Once back in the exam room I first had to answer a bunch of uncomfortable questions for an assistant, of course female.  Then she pulled out a gown and said to put it on while she went for the doctor.  I actually only stripped to my underwear and put the gown over my lap and was sitting like that when the doctor entered.  I must say that she handled the initial interview as professionally as possible, but eventually came the part where I had to take the rest off.  As I stood to do this she said, “Oh wait, I have to get someone else in here.”  So great, in comes yet another female assistant to observe my strip and the whole rest of this sorry affair.  I said, “Jeez, could you possibly get any more women in here to observe this?”  This did elicit a small chuckle from the doctor and in the telling, big laughs from the periodontist and his assistant.

There was a lot of manipulating me into a position where I’m sure I couldn’t possibly have anything left to hide.  Included was an attempt by the assistant to get a pillow under my head, during which process she hit me in the face with it.  Amid her apology I yelled “pillow fight,” which got more chuckles and did lighten the mood a bit.  Steps that followed included a shot of local anesthetic, cutting and squeezing and finally the unfortunate assessment that she was not having any success at, let’s just say, reducing the size of the pea.  In the end (ooh, there’s an unintended pun), what I’m left with is a ten-day course of a pretty nasty antibiotic and this not so good prognosis:  In about three weeks, if the pea has not reduced in size (not much optimism shown for this by the way) to call her back, and she’d arrange for a surgeon to cut the damn thing out.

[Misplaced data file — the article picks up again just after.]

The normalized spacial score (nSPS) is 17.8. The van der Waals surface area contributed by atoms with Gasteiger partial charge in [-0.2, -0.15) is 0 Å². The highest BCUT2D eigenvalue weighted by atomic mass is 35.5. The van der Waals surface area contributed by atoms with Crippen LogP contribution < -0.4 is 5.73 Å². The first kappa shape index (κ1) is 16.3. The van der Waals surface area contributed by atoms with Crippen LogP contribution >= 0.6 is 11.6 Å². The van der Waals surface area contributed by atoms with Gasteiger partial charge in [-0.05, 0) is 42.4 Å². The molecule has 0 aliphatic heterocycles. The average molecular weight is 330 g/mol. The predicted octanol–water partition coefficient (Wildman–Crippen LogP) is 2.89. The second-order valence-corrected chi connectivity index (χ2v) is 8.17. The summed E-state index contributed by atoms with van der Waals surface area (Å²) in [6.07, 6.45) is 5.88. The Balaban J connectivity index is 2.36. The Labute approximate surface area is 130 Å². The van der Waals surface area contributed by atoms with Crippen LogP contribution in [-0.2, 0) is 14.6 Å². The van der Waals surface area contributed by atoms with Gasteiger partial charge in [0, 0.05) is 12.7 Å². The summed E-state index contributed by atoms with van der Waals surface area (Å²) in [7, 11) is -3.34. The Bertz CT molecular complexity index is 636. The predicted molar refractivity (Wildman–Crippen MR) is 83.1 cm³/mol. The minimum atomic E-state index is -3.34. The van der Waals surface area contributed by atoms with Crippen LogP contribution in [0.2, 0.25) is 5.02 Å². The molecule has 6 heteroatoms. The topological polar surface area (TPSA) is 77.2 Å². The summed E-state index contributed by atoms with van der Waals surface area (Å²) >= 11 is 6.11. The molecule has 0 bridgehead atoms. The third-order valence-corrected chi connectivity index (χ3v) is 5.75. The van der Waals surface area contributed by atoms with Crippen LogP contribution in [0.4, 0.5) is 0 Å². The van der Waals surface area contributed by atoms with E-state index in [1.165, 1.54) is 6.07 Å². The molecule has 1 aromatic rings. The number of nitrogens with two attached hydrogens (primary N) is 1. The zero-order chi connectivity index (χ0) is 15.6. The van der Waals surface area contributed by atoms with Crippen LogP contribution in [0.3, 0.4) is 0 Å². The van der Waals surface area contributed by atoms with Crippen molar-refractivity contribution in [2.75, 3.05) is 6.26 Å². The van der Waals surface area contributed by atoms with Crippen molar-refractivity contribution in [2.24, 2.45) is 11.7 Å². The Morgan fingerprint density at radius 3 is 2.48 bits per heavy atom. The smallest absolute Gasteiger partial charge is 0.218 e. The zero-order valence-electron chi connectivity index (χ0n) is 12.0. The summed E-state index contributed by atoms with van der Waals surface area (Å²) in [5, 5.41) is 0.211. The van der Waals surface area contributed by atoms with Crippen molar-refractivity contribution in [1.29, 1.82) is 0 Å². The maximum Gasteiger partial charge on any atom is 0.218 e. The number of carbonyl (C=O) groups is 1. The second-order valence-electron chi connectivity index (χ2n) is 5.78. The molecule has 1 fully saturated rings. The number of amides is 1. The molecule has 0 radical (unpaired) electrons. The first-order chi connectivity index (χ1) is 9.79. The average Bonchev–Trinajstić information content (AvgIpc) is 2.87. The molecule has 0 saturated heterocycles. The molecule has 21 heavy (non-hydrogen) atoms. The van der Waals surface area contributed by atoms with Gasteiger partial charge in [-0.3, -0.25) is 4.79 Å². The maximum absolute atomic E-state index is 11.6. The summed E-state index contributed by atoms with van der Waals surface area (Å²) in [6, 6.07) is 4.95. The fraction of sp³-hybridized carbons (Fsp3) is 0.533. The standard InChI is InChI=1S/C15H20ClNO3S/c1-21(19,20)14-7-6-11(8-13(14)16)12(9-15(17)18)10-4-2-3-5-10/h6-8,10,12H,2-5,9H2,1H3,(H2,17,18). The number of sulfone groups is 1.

“And people think what I do for a living is disgusting,” said the periodontist.

“Yeah, at least no one’s coming in here and dropping trow,” I said, at which point Johanna actually blushed and said, “That’s not in my job description.”  And the two of them, now feeling much better about their jobs, proceeded to tear up my gums.

You know, I was going to go on and write some more, but I think this is enough embarrassment for one post.  Thanks for reading, and hey, Happy Valentine’s Day!

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(1.)  For fairly obvious reasons, no photos will be included with this post.

 

 

Voice Prompt No. 9

CALL FOR PHOTOS
Just a reminder.  I need y’all to send in your Pony photos, so that they can be featured in an upcoming post.  Don’t be bashful.